And then there are the more cautious fans. These fans seem unsure whether it’s socially acceptable to like curling. If they’re bold, they’ll tweet things such as, “pssst..don’t tell anybody, but i LOVE me some #curling” or “Really want to get into Curling but I’m afraid it’s the sports version of wearing a fedora.”
Getting past that last tweeter’s negative views of Humphrey Bogart’s signature headgear, his words bring up an interesting point about curling’s current place in modern culture and illuminate one reason why people feel tentative about getting into the sport.
Like wearing a fedora, perhaps, saying you’re into curling can be seen as a sign that your interests — and you — fall outside of mainstream culture. For some this is good and even more reason to be into it, but for others this is scary.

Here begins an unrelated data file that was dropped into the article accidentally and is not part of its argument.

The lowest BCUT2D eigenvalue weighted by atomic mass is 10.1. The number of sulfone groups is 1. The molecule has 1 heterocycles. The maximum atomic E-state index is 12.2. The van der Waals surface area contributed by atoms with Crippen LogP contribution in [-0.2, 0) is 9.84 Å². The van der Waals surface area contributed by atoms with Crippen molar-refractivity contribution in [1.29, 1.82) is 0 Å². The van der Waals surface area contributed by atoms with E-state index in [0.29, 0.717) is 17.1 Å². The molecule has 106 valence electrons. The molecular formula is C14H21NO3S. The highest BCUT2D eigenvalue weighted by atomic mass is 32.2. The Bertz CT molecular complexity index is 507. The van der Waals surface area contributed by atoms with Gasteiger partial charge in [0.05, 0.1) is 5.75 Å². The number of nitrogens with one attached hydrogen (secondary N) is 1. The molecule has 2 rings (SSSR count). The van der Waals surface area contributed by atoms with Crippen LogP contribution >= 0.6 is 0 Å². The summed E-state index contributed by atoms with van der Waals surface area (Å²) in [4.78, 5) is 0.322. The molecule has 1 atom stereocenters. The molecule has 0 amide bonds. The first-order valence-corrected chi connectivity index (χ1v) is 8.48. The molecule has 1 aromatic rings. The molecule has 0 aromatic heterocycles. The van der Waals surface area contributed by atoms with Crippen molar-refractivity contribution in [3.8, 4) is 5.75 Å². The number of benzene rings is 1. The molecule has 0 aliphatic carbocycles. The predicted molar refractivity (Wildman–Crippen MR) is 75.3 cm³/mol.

The Seinfeldian summary of the fear might be, “I want to get into curling, but then I have to become a fedora guy!”
It’s true, curling — at least in the United States — is still very much a niche sport. But that’s beginning to change, largely in part because more people are tuning in. Even the Washington Nationals watched some of the competition this year.
Curling has also become a popular meme during these games, spawning viral videos such as “Cat Curling” and a nature documentary parody, featuring commentary by Sir David Attenborough.
While, sure, these videos poke some good-natured fun at curling, they also raise curling’s Q score, or how familiar people are with the game. Rarer now are questions that ask what curling is. The main question now is, “How do you play?” (Or still sometimes, “Why is curling an Olympic sport?” But that’s being settled.) In short, curling is on its way to becoming mainstream.
Bold prediction: If the United States can field a respectable team in the 2018 Winter Olympics, even Kim Kardashian will be tweeting about her favorite curlers.